“They can’t deny that Oxy broke Ecuadorian law,” the leftist president said, adding that what they are arguing is that “it’s a very rigorous, very drastic, law.”

Correa said there were “unacceptable things” in the ruling, including a damages award for Andes Petroleum even though as a Chinese company it is not protected by the U.S.-Ecuador investment treaty that was the basis for Oxy’s request for arbitration.

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Soldiers Disband Kidnapping Operations in Mexico, Free 11 Migrants

Mexican army soldiers freed 11 abducted Central American migrants and seized an arsenal in two separate operations in the northeastern state of Tamaulipas, military officials said.

The kidnap victims were freed in the city of Tampico thanks to an anonymous tip, the command headquarters of the 4th Military Region said in a statement.

Seven of the freed migrants are of Salvadoran origin, two are Honduran and two are Guatemalan, according to authorities, who said three purported kidnappers were arrested and a vehicle, a rifle, a handgun and a property were seized.

Tens of thousands of Central Americans undertake the hazardous journey across Mexico each year on their way to the United States.

The trek is a dangerous one, with criminals and corrupt Mexican officials preying on the migrants.

Separately, soldiers found a safe house in the border town of Rio Bravo, Tamaulipas, - located across the Rio Grande from Donna, Texas - that was being used by criminal gangs as a place to stash and repair weapons.

They seized 14 rifles, three handguns, three grenade launchers, eight rifle grenades, 1,859 ammunition clips, 13,660 rounds of ammunition and tactical and communications gear in the operation.

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4 Mexican Police in Custody for Murdering Former Governor’s Son

4 Mexican Police in Custody for Murdering Former Governor’s Son

Photo: Jose Eduardo Moreira Rodriguez's funeral

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Four Mexican municipal police have been detained for their alleged involvement in this week’s murder of the son of a prominent politician, officials said.

Jose Eduardo Moreira Rodriguez - son of Humberto Moreira, former governor of the northern state of Coahuila and erstwhile chairman of the Institutional Revolutionary Party, or PRI, - was shot and killed Wednesday on a rural road in Coahuila near the U.S.-Mexico border.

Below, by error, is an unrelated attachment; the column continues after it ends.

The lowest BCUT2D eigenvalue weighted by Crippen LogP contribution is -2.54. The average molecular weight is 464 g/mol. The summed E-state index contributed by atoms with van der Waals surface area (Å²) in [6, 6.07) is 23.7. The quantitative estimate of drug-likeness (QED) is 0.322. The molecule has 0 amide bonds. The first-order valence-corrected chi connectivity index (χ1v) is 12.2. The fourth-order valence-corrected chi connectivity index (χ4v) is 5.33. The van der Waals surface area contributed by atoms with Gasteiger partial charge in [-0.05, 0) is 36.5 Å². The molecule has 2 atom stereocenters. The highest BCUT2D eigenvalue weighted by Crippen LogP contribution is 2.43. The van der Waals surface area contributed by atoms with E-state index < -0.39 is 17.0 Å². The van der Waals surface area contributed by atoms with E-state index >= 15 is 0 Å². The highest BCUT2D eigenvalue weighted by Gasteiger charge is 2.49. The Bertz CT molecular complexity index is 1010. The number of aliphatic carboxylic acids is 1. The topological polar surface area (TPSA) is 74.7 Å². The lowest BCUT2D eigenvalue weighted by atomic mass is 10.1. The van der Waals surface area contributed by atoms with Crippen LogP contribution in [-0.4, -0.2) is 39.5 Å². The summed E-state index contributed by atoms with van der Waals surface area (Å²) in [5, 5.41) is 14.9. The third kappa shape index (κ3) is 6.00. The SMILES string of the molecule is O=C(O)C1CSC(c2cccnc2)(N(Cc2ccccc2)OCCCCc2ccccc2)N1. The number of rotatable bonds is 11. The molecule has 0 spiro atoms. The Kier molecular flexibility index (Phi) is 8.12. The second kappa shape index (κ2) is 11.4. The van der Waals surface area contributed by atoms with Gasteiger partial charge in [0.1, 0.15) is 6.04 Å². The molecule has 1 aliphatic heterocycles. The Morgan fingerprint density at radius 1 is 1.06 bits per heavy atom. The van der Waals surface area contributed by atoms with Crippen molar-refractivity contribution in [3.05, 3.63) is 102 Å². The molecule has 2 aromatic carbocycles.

Evidence shows that some municipal police participated in the crime and they are under investigation, Coahuila Attorney General Homero Ramos Gloria said Friday in a radio interview.

The four police from the border town of Ciudad Acuña, where Moreira Rodriguez was killed, are being held under “arraigo,” a legal instrument that allows suspects to be held for up to 80 days without formal charges.

Prior to being detained, they had been questioned by authorities into the wee hours of Friday, Ramos said.

Three other police were questioned in Saltillo, the state capital, but have not been arrested.

Ciudad Acuña Mayor Alberto Aguirre Villarreal told Efe that he ordered all police on shift at the time of Moreira Rodriguez’s death be placed at the disposition of prosecutors.

The decision to question a total of 48 police was made after witnesses, colleagues and friends who were with Moreira Rodriguez on the day he was killed told investigators that police may have been involved.

The 25-year-old victim was regional coordinator of social development programs for the violence-wracked state of Coahuila, whose governor, Ruben Moreira, is Moreira Rodriguez’s uncle.

The Coahuila AG said two lines of investigation are being pursued, one of which was opened Thursday after a conversation with Moreira following his son’s funeral.

He also said municipal officials in Ciudad Acuña are implicated in the murder but refused to provide further information that might interfere with the investigation.

Ramos also referred to the possibility that Moreira Rodriguez’s murder was an act of revenge for the killing of the nephew of the Los Zetas drug cartel’s No. 2, Miguel Angel Treviño Morales, alias “Z40,” in a shootout with state police Wednesday in the border city of Piedras Negras.

The clash erupted when members of an elite state police unit were conducting a search for 131 inmates who fled the Piedras Negras prison in mid-September. Five people were killed, one identified by his wife as Treviño Morales’s nephew

“That’s the version that’s been circulating in the state’s north region, but as an attorney general I don’t have the evidence to say that’s what happened. However, it could be a hypothesis in the sense that (the two deaths occurred) on the same day,” Ramos said.

What is clear, he added, is that the murder was premeditated. “It’s clear that they knew who he was. It was done in cold blood.”

State and federal authorities are working together and sharing information, the state AG said, adding that the investigation is “quite far along” and that results are expected soon.

President Felipe Calderon said in a statement that he deeply regretted the “cowardly murder” of Moreira Rodriguez, while President-elect Enrique Peña Nieto, a member of the PRI, condemned the killing and said it “should not go unpunished.”

Humberto Moreira, who served as Coahuila’s governor from 2005 to 2011, became PRI chairman after leaving office.

He resigned on Dec. 2 amid a scandal over allegedly improper contracting during his time as governor of that state.

Moreira’s resignation was prompted by statements made a day earlier by Peña Nieto, who said the controversy over the surge in Coahuila’s public debt had hurt the PRI.

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SundayOctober 7, 2012